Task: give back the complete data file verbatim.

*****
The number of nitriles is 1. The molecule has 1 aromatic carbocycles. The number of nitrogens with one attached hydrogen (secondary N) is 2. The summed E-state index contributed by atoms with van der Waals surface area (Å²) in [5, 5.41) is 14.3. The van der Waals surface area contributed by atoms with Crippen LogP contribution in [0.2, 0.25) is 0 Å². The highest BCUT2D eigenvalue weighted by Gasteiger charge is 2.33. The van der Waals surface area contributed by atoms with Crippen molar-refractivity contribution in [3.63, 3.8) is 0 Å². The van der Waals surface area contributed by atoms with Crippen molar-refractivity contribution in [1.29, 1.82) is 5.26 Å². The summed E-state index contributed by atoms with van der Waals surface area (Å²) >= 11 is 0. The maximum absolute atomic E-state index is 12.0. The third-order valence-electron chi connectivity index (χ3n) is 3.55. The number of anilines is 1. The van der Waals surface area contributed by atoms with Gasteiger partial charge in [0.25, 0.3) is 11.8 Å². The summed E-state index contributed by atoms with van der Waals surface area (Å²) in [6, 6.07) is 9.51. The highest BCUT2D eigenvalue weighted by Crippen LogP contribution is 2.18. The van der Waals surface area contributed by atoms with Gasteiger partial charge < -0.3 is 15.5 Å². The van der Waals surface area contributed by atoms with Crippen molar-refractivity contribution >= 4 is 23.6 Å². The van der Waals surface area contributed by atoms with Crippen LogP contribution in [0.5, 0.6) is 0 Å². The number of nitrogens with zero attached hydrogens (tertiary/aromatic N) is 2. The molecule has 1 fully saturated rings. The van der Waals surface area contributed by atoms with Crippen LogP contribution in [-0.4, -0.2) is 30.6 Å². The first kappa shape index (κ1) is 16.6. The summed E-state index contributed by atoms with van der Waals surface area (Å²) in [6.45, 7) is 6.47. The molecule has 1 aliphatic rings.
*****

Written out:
The number of nitriles is 1. The molecule has 1 aromatic carbocycles. The number of nitrogens with one attached hydrogen (secondary N) is 2. The summed E-state index contributed by atoms with van der Waals surface area (Å²) in [5, 5.41) is 14.3. The van der Waals surface area contributed by atoms with Crippen LogP contribution in [0.2, 0.25) is 0 Å². The highest BCUT2D eigenvalue weighted by Gasteiger charge is 2.33. The van der Waals surface area contributed by atoms with Crippen molar-refractivity contribution in [3.63, 3.8) is 0 Å². The van der Waals surface area contributed by atoms with Crippen molar-refractivity contribution in [1.29, 1.82) is 5.26 Å². The summed E-state index contributed by atoms with van der Waals surface area (Å²) >= 11 is 0. The maximum absolute atomic E-state index is 12.0. The third-order valence-electron chi connectivity index (χ3n) is 3.55. The number of anilines is 1. The van der Waals surface area contributed by atoms with Gasteiger partial charge in [0.25, 0.3) is 11.8 Å². The summed E-state index contributed by atoms with van der Waals surface area (Å²) in [6, 6.07) is 9.51. The highest BCUT2D eigenvalue weighted by Crippen LogP contribution is 2.18. The van der Waals surface area contributed by atoms with Gasteiger partial charge < -0.3 is 15.5 Å². The van der Waals surface area contributed by atoms with Crippen molar-refractivity contribution >= 4 is 23.6 Å². The van der Waals surface area contributed by atoms with Crippen LogP contribution in [0.5, 0.6) is 0 Å². The number of nitrogens with zero attached hydrogens (tertiary/aromatic N) is 2. The molecule has 1 fully saturated rings. The van der Waals surface area contributed by atoms with Crippen LogP contribution in [-0.4, -0.2) is 30.6 Å². The first kappa shape index (κ1) is 16.6. The summed E-state index contributed by atoms with van der Waals surface area (Å²) in [6.45, 7) is 6.47. The molecule has 1 aliphatic rings.